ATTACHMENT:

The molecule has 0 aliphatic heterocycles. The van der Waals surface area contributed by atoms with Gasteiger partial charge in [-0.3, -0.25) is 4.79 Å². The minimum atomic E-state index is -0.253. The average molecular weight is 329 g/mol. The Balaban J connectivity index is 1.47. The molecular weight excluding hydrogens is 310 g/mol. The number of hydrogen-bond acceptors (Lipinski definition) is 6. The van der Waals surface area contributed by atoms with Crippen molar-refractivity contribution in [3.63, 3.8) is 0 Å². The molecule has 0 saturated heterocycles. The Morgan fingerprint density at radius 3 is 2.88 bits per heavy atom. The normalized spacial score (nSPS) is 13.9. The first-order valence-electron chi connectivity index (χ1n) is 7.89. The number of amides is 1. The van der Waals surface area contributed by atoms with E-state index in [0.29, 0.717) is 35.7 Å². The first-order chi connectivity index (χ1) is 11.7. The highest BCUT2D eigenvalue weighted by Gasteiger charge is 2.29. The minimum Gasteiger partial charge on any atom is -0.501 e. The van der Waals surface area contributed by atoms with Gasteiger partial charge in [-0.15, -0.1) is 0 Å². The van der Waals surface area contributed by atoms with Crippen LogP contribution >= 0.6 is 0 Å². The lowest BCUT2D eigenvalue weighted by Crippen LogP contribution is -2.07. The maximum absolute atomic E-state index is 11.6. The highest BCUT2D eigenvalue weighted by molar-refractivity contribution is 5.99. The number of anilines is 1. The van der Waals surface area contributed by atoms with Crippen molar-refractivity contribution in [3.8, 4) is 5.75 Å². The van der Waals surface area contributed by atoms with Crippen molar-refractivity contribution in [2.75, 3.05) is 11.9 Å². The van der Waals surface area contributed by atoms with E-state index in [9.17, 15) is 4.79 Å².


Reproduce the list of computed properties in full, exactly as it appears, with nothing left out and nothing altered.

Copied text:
The molecule has 0 aliphatic heterocycles. The van der Waals surface area contributed by atoms with Gasteiger partial charge in [-0.3, -0.25) is 4.79 Å². The minimum atomic E-state index is -0.253. The average molecular weight is 329 g/mol. The Balaban J connectivity index is 1.47. The molecular weight excluding hydrogens is 310 g/mol. The number of hydrogen-bond acceptors (Lipinski definition) is 6. The van der Waals surface area contributed by atoms with Crippen molar-refractivity contribution in [3.63, 3.8) is 0 Å². The molecule has 0 saturated heterocycles. The Morgan fingerprint density at radius 3 is 2.88 bits per heavy atom. The normalized spacial score (nSPS) is 13.9. The first-order valence-electron chi connectivity index (χ1n) is 7.89. The number of amides is 1. The van der Waals surface area contributed by atoms with E-state index in [0.29, 0.717) is 35.7 Å². The first-order chi connectivity index (χ1) is 11.7. The highest BCUT2D eigenvalue weighted by Gasteiger charge is 2.29. The minimum Gasteiger partial charge on any atom is -0.501 e. The van der Waals surface area contributed by atoms with Gasteiger partial charge in [-0.15, -0.1) is 0 Å². The van der Waals surface area contributed by atoms with Crippen LogP contribution >= 0.6 is 0 Å². The lowest BCUT2D eigenvalue weighted by Crippen LogP contribution is -2.07. The maximum absolute atomic E-state index is 11.6. The highest BCUT2D eigenvalue weighted by molar-refractivity contribution is 5.99. The number of anilines is 1. The van der Waals surface area contributed by atoms with Crippen molar-refractivity contribution in [3.8, 4) is 5.75 Å². The van der Waals surface area contributed by atoms with Crippen molar-refractivity contribution in [2.75, 3.05) is 11.9 Å². The van der Waals surface area contributed by atoms with E-state index in [9.17, 15) is 4.79 Å².